How I’m Making Brisk Business From Garlic – 17-Yr-Old Trader
At 9, Sani Suleiman, who lives in Anguwan Rogo community of Jos North Local Government Area, Plateau, would go to Farin Gada market at regular intervals to learn garlic business, believing that joblessness is not always an excuse for one to remain idle. He saw the need to engage in garlic business.
Suleiman, who has now turned 17, said that garlic, which is one of the many vegetables, is profitable.
The production of garlic is concentrated in the northern Guinea and Sudan Savanna ecological zones, where it is mainly grown under irrigation in the dry season.
In Nigeria, this vegetable can be grown mostly in Zamfara, Kano, Katsina, Jigawa, Sokoto, Kaduna and Bauchi states. Stakeholders said although garlic was used across the length and breadth of Nigeria, not many know that they can make fortunes from cultivating it.
Although Suleiman is not a farmer, he has been into garlic business for more than eight years, and everything has been good for him.
Asked how he started, Suleiman said, “Everything started when I was 9 years old when I felt it wasn’t appropriate to just stay at home after school. I decided that I would learn garlic business with someone I knew in the market.”
The 17-year-old boy said he was not brought to the market by anyone to learn the business; he developed the interest on his own and luckily got a boss who began to put him through.
He said, “The crop is not cultivated in Plateau. We often buy it from Sokoto, where it is massively cultivated. Despite the distance, the business is gainful. If you bought a bag at N30,000 you could sell at N50,000 or even more. You can also buy a bag at N40,000 and if you are fortunate you can sell it N80,000. It is a business that many don’t know about. It is really profitable.”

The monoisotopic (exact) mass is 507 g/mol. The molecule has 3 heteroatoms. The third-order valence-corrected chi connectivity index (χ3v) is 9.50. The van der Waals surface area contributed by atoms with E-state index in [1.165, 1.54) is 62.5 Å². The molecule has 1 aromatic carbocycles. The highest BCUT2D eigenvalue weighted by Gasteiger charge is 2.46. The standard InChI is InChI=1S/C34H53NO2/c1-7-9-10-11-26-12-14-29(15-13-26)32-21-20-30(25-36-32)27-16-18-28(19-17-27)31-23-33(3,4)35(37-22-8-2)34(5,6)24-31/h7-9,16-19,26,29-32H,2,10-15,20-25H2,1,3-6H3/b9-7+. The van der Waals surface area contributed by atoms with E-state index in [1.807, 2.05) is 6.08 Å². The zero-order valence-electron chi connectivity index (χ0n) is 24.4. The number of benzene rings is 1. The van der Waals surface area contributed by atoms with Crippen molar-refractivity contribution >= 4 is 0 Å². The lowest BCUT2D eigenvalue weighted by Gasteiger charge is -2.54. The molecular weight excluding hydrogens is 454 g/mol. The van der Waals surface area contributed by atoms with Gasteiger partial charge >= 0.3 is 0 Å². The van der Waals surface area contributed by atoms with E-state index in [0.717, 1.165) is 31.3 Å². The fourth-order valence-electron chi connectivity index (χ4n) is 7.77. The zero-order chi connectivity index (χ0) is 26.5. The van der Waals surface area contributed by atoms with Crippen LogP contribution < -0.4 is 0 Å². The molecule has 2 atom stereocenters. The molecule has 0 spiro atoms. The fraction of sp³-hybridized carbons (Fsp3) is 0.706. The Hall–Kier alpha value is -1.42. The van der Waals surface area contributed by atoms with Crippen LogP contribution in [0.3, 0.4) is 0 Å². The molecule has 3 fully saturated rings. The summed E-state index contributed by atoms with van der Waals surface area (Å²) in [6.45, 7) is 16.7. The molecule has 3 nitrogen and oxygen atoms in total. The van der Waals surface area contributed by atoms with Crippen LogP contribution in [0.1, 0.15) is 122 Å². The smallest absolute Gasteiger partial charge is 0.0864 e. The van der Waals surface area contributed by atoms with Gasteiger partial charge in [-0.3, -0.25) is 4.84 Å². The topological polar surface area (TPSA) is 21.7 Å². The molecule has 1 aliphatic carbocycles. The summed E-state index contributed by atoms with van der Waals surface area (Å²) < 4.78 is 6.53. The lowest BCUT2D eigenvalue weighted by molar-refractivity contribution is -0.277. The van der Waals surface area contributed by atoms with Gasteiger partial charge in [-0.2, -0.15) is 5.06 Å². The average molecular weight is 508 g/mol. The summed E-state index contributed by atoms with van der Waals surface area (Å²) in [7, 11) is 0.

Why garlic is expensive during cold period
Suleiman said although the commodity was used throughout the year by millions of Nigerians, it is more demanded during the cold weather when more people would require them for various purposes.
He said, “Before the cold season, garlic is not expensive. Like now, you can buy it at a cheaper price, but when it is cold period, the price will rise. A bag of 50kg can be bought at N30,000 now, but during the cold weather, it can be sold at N100,000. This is not a small profit.
“It is more demanded during this period because many people use it to prepare some traditional medicines for ailment like rheumatism, arthritis, amongst others. And that is why the demand for it is high during the cold weather.’’
He further said he had achieved a lot through the business. “The business has been helping me, right from my primary school days to this moment. It helps to solve my academic expenses and other personal problems. I urge others to invest in it if they have the opportunity. They can make a good living out of,” he said.
Asked about the challenges in the business, the boy said, “Actually, the risk is huge if one is not careful. The major difficulty is that whenever garlic is brought from Sokoto you will always have to turn it out from the sacks for some moment or it spoils. But once it dries, it can stay for one year.
Another great advantage of the business is that you hardly lose no matter the situation of the market, which is one of the differences between it and other classes of vegetables.”